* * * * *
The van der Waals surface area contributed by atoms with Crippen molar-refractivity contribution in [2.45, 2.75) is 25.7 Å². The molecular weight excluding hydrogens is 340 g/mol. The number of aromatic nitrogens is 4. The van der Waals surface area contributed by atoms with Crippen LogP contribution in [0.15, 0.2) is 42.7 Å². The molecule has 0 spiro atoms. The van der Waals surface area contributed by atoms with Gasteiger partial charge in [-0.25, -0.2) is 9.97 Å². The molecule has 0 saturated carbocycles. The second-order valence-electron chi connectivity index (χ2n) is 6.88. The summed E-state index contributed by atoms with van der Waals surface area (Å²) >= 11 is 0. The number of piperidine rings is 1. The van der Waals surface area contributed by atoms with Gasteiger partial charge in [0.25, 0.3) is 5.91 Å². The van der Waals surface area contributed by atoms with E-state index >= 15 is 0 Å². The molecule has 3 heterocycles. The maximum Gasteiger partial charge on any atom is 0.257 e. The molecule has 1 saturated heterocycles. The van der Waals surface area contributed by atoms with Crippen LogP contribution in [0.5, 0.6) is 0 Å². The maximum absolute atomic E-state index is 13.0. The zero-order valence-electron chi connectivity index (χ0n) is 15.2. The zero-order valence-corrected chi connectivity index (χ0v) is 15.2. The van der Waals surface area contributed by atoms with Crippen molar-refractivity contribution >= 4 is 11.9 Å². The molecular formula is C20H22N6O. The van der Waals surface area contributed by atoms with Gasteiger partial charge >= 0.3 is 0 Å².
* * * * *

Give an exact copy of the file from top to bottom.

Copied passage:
The van der Waals surface area contributed by atoms with Crippen molar-refractivity contribution in [2.45, 2.75) is 25.7 Å². The molecular weight excluding hydrogens is 340 g/mol. The number of aromatic nitrogens is 4. The van der Waals surface area contributed by atoms with Crippen LogP contribution in [0.15, 0.2) is 42.7 Å². The molecule has 0 spiro atoms. The van der Waals surface area contributed by atoms with Gasteiger partial charge in [-0.25, -0.2) is 9.97 Å². The molecule has 0 saturated carbocycles. The second-order valence-electron chi connectivity index (χ2n) is 6.88. The summed E-state index contributed by atoms with van der Waals surface area (Å²) >= 11 is 0. The number of piperidine rings is 1. The van der Waals surface area contributed by atoms with Gasteiger partial charge in [0.25, 0.3) is 5.91 Å². The van der Waals surface area contributed by atoms with E-state index >= 15 is 0 Å². The molecule has 3 heterocycles. The maximum Gasteiger partial charge on any atom is 0.257 e. The molecule has 1 saturated heterocycles. The van der Waals surface area contributed by atoms with Crippen LogP contribution in [0.5, 0.6) is 0 Å². The maximum absolute atomic E-state index is 13.0. The zero-order valence-electron chi connectivity index (χ0n) is 15.2. The zero-order valence-corrected chi connectivity index (χ0v) is 15.2. The van der Waals surface area contributed by atoms with Crippen molar-refractivity contribution >= 4 is 11.9 Å². The molecular formula is C20H22N6O. The van der Waals surface area contributed by atoms with Gasteiger partial charge >= 0.3 is 0 Å².